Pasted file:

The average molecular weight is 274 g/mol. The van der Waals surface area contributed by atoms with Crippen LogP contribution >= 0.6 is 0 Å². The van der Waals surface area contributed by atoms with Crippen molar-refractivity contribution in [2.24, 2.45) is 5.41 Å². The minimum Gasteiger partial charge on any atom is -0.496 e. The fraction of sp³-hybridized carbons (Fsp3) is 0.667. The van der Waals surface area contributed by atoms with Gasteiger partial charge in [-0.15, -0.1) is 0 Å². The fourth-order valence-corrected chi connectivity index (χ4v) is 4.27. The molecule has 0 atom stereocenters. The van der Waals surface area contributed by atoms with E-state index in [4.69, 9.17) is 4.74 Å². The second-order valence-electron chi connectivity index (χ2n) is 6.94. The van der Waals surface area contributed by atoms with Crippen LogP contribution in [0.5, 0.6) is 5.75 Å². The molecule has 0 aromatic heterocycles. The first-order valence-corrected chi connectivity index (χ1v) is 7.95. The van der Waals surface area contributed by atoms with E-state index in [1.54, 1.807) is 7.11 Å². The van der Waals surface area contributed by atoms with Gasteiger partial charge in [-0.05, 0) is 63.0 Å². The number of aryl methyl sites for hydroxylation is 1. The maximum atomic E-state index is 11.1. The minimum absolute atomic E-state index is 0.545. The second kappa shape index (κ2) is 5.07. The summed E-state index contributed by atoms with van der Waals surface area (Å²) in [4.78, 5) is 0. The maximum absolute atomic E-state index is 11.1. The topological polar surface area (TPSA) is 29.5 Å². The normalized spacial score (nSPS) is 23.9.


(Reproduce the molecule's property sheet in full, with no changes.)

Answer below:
The average molecular weight is 274 g/mol. The van der Waals surface area contributed by atoms with Crippen LogP contribution >= 0.6 is 0 Å². The van der Waals surface area contributed by atoms with Crippen molar-refractivity contribution in [2.24, 2.45) is 5.41 Å². The minimum Gasteiger partial charge on any atom is -0.496 e. The fraction of sp³-hybridized carbons (Fsp3) is 0.667. The van der Waals surface area contributed by atoms with Gasteiger partial charge in [-0.15, -0.1) is 0 Å². The fourth-order valence-corrected chi connectivity index (χ4v) is 4.27. The molecule has 0 atom stereocenters. The van der Waals surface area contributed by atoms with E-state index in [4.69, 9.17) is 4.74 Å². The second-order valence-electron chi connectivity index (χ2n) is 6.94. The van der Waals surface area contributed by atoms with Crippen LogP contribution in [0.5, 0.6) is 5.75 Å². The molecule has 0 aromatic heterocycles. The first-order valence-corrected chi connectivity index (χ1v) is 7.95. The van der Waals surface area contributed by atoms with E-state index in [1.54, 1.807) is 7.11 Å². The van der Waals surface area contributed by atoms with Gasteiger partial charge in [-0.05, 0) is 63.0 Å². The number of aryl methyl sites for hydroxylation is 1. The maximum atomic E-state index is 11.1. The minimum absolute atomic E-state index is 0.545. The second kappa shape index (κ2) is 5.07. The summed E-state index contributed by atoms with van der Waals surface area (Å²) in [4.78, 5) is 0. The maximum absolute atomic E-state index is 11.1. The topological polar surface area (TPSA) is 29.5 Å². The normalized spacial score (nSPS) is 23.9.